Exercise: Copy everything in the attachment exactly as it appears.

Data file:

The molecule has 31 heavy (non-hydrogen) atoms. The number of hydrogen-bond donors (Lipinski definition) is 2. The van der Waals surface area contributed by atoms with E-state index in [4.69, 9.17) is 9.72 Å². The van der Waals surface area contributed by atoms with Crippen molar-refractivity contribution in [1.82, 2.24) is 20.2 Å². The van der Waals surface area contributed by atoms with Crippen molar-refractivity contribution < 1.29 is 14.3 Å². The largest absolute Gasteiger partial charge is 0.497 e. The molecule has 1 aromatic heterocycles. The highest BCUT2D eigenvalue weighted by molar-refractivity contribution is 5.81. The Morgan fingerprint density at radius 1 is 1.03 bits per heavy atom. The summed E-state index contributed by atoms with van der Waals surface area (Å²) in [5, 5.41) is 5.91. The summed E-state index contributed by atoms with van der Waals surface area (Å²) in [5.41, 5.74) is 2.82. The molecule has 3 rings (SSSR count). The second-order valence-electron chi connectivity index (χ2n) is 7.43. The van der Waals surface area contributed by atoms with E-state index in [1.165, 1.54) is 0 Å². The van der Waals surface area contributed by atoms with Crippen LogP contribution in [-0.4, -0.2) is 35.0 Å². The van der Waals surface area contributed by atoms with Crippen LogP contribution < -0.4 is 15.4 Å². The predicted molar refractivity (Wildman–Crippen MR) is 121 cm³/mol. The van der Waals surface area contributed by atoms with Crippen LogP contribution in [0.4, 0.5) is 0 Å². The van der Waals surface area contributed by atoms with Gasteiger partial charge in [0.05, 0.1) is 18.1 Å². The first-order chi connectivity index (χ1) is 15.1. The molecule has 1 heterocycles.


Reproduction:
The molecule has 31 heavy (non-hydrogen) atoms. The number of hydrogen-bond donors (Lipinski definition) is 2. The van der Waals surface area contributed by atoms with E-state index in [4.69, 9.17) is 9.72 Å². The van der Waals surface area contributed by atoms with Crippen molar-refractivity contribution in [1.82, 2.24) is 20.2 Å². The van der Waals surface area contributed by atoms with Crippen molar-refractivity contribution < 1.29 is 14.3 Å². The largest absolute Gasteiger partial charge is 0.497 e. The molecule has 1 aromatic heterocycles. The highest BCUT2D eigenvalue weighted by molar-refractivity contribution is 5.81. The Morgan fingerprint density at radius 1 is 1.03 bits per heavy atom. The summed E-state index contributed by atoms with van der Waals surface area (Å²) in [5, 5.41) is 5.91. The summed E-state index contributed by atoms with van der Waals surface area (Å²) in [5.41, 5.74) is 2.82. The molecule has 3 rings (SSSR count). The second-order valence-electron chi connectivity index (χ2n) is 7.43. The van der Waals surface area contributed by atoms with E-state index in [1.165, 1.54) is 0 Å². The van der Waals surface area contributed by atoms with Crippen LogP contribution in [-0.4, -0.2) is 35.0 Å². The van der Waals surface area contributed by atoms with Crippen LogP contribution < -0.4 is 15.4 Å². The predicted molar refractivity (Wildman–Crippen MR) is 121 cm³/mol. The van der Waals surface area contributed by atoms with Crippen LogP contribution in [0.4, 0.5) is 0 Å². The van der Waals surface area contributed by atoms with Gasteiger partial charge in [0.05, 0.1) is 18.1 Å². The first-order chi connectivity index (χ1) is 15.1. The molecule has 1 heterocycles.